It doesn’t take long for Film Stars Don’t Die in Liverpool to settle into its two halves: one of two actors falling for each other and one of these same people dealing with one’s impending death. The first of these is nestled comfortably in the late seventies, complete with Elvis Costello’s “Pump It Up” blaring as Peter Turner (Jamie Bell) strolls around the city before meeting the incomparable actress Gloria Grahame (Annette Bening) in his very own apartment building. It drops the viewer smack into their budding relationship, charming with their flirtation, a bout of disco dancing to A Taste of Honey’s “Boogie Oogie Oogie” after discussing Saturday Night Fever, and a date to watch Alien upon its premiere (to which Grahame’s boisterous laughter at John Hurt’s chest bursting should be immediately made into a GIF).
These highs are contrasted by the lows, in which Turner cares for a dying Grahame, frail and weak from an unknown cause that turns out to be the return of cancer. It’s a testament to the power of Bening’s performance that she never seems like she’s playing two different women, simply one at two stages of her life. Some may argue that she neither looks or sounds exactly like Grahame, but that’s easily brushed aside given how she slides into her personality. The problem lies in how the script bounces back and forth between these two halves, desperately seeking to create tragedy by contrasting her vibrancy with her frailty. And there’s tragedy to be had in the loss of love, but Matt Greenhalgh’s script would play better if rearranged chronologically, instead showing the deterioration of a relationship and a woman at the same time.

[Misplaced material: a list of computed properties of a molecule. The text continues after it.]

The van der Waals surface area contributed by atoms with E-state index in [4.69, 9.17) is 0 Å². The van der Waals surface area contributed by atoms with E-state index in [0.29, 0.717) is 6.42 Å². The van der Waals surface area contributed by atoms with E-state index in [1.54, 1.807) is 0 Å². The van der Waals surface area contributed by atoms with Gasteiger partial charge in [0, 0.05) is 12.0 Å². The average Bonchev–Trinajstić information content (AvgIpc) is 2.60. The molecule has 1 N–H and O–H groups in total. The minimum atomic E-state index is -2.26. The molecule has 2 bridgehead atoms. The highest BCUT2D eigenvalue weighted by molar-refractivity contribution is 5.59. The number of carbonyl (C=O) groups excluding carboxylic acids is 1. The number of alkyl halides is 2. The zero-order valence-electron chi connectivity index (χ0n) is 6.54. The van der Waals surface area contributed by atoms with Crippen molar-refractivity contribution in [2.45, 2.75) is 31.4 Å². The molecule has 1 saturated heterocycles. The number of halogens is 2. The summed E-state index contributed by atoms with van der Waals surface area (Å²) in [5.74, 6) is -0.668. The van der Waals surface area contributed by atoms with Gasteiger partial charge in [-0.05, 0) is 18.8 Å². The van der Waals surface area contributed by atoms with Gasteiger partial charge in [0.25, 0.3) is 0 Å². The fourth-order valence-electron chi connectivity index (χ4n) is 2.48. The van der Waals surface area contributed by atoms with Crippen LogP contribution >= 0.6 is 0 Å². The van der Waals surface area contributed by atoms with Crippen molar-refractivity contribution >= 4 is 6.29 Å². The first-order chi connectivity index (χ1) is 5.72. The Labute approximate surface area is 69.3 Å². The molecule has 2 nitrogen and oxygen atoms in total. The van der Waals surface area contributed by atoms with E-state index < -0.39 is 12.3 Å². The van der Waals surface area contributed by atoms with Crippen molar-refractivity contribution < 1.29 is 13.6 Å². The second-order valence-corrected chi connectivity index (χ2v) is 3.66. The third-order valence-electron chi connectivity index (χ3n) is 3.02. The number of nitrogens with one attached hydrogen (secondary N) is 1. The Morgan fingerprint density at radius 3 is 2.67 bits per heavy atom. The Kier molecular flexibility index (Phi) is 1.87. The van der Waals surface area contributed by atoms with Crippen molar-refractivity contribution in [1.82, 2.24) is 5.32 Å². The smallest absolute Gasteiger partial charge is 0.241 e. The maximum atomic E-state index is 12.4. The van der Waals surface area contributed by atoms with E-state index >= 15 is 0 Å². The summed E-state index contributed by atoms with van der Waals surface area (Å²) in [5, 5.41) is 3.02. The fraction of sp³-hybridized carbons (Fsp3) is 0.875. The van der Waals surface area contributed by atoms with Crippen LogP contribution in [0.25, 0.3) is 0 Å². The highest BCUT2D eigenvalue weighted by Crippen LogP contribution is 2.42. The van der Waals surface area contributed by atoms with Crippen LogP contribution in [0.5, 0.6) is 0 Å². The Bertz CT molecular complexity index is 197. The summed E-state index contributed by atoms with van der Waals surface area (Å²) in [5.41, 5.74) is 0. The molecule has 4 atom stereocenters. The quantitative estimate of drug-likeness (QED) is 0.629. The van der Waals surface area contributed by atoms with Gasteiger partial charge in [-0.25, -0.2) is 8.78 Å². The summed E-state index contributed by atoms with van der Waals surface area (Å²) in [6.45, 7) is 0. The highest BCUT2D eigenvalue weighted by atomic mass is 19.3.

It is to Greenhalgh’s credit that every moment between the two feels as though it was scripted from reality, fleshing out these two individuals from a memoir that could have easily been as one-sided as My Week With Marilyn. Bell and Bening both imbue these figures with unique personality, and the text is more interested in exploring their romance than bringing up tawdry details (though it certainly makes numerous references and jokes about stars like Humphrey Bogart and Lauren Bacall). Even both these characters’ bisexuality, something that a lesser filmmaker would have mined for drama, is rather lovingly inserted as a casual detail that only binds them closer.
At times, director Paul McGuigan and editor Nick Emerson allow the past and present to move into each other fluidly, occasionally allowing Bell to cross through time by simply walking through a door. It’s a simple visual flourish that works nicely as opposed to the harsh cuts to a dying Grahame. The film does itself an injustice with this and every scene where one is forced to watch Grahame and her illness be talked about by those around her makes the film lose every bit of momentum it builds. Scenes unfold as though they were crafted for a stage play and reorganized for film instead of as a natural progression from high to low.
But for every fault, there’s another charm lingering behind a closed door. Another moment of Bening and Bell passionately embracing, laughing, and even fighting that showcases what a fascinating relationship Grahame and Turner had. Film Stars Don’t Die in Liverpool turns Gloria Grahame into more than an icon to be mourned as she passes away, celebrating her life after being off the big screen in a pleasant and inviting manner.
Directed by Paul McGuigan; written by Matt Greenhalgh; based on the memoir by Peter Turner; starring Annette Bening, Jamie Bell, Julie Walters, and Vanessa Redgrave; 105 minutes.